Buy Now: $119

Baccarat Massena Tumbler

The Best Whiskey Glasses: Baccarat Massena Tumbler

Baccarat Massena Tumblers  Baccarat

Baccarat, the older of the two dominant luxury glassware makers, was founded in 1764 by a wealthy French cardinal named Louis-Joseph de Montmorency-Laval. Montmorency-Laval created the company with the express permission of King Louis XV, who is probably best known for losing the French-controlled lands in North America before the Revolutionary War (and setting the table for a revolution a little closer to home). The company went on to make stained-glass windows, chandeliers and all the fancy-people-in-the-19th-century accoutrements they were commissioned to—including some drinkware. The quality of the crystal and craftsmanship of the glasses is unparalleled.

The Massena Tumbler is one piece of the larger Massena collection, and it’s perfect for something special poured on the rocks. The glass’s design receives, contorts and fires light across rooms. It’s also the glass Bill Murray drinks Hibiki 17 out of in Lost in Translation.

Buy Now (Set of 2): $276.16

Riedel Vinum Single Malt Whisky Glass

The Best Whiskey Glasses: Riedel Vinum Single Malt Whisky Glass

Riedel Vinum Single Malt Whisky Glass  Amazon

Though the Glencairn steals most of the shine today, other companies had a go at making whiskey-specific glassware before it became the standard. Riedel’s Vinum Single Malt Whisky Glass is one such effort and, though some more modern and science-focused options on this list may offer more “pure” sipping experiences, it has a place among the best. Released almost ten years before the Glencairn, the glass’s wider, outward-flaring rim combines with a taller glass to cut back on the alcohol burn when nosing your dram. The Vinum whisky glass rides the line between aesthetics and the necessary functions of a tasting glass better than most.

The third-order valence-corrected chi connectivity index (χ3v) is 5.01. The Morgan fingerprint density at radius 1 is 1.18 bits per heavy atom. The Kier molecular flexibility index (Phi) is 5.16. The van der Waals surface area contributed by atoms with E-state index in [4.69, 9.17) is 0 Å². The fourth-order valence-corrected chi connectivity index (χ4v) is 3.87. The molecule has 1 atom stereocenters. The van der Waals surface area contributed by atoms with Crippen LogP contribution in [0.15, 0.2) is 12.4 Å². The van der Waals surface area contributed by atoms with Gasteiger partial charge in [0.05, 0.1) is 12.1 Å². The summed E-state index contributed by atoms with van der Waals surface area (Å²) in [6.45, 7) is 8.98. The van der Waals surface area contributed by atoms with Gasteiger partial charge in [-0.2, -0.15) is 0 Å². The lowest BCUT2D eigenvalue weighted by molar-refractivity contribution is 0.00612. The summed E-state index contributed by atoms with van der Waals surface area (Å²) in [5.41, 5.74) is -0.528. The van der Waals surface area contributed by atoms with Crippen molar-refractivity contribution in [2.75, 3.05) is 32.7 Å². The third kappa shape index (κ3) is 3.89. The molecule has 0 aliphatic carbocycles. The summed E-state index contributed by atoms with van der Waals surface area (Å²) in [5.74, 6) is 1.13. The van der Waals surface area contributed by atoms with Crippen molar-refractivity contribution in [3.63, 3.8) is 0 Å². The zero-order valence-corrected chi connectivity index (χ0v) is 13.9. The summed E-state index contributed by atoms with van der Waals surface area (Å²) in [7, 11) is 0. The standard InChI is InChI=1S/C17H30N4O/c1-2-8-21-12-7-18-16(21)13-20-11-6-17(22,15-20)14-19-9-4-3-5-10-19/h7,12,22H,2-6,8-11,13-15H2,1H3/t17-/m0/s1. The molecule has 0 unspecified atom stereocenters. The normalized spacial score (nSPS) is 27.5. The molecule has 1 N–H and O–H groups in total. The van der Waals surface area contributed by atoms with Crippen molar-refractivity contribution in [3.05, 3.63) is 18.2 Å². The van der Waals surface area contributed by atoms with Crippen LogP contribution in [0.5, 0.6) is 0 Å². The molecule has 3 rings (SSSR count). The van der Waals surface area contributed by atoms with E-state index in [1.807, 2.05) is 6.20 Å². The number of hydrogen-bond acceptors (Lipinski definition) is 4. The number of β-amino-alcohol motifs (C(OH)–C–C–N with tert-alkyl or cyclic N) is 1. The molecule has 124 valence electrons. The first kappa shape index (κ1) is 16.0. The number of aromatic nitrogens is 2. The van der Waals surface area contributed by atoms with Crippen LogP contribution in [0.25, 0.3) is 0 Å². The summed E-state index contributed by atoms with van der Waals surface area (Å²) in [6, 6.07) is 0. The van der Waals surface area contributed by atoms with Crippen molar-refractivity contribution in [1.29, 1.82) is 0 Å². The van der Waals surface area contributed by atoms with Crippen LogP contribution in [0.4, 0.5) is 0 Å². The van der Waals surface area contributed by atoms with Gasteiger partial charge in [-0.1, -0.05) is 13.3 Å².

Buy Now (Set of 2): $59

Moser Royal Brandy Glass

The Best Whiskey Glasses: Moser Royal Brandy Glass

Moser Royal Brandy Glass  Moser

Moser, a craft-focused glassmaking company open for more than 150 years, makes more typical whiskey glasses, but the style and provenance of its iconic brandy glass is what you want. Moser’s “Royal” brandy glass was born in 1907 when England’s King Edward VII had it made for his wife Queen Alexandra. The company has been making glass by hand with lead-free crystal since the late 19th century, and its time-tested techniques are evident in the cutting work. The rim of the glass is lined with a thin stripe of 24K gold.

As far as drinking out of one goes, it’s not so different than other glasses on this list; it just has more space for swirling and, notably, the cup tapers inward, focusing the smell of the spirit inside. Because of this, it’s most suited for drinking middle- and lower-ABV whiskeys, unless you take your whiskey with water; otherwise you may get a nose full of ethanol.

Buy Now: $133

Terrane No. 12 Glass

The Best Whiskey Glasses: Terrane No. 12 Glass

Terrane No. 12 Glass  Tom Beckbe

Terrane’s barware looks considerably more egalitarian than cups made at the behest of European monarchs, but it’s no less deserving of praise. Made by hand in Spruce Pine, North Carolina, its glassware is among the very best being made in the U.S. The company’s small team of artisans works periodically on different designs and batches, and the aesthetic ranges from ultra-thin and contemporary to something closer to the newer and more rustic No. 12 glass, a dodecagon made with textured glass in a silhouette that’s at once modern and easy to hold.

Buy Now: $40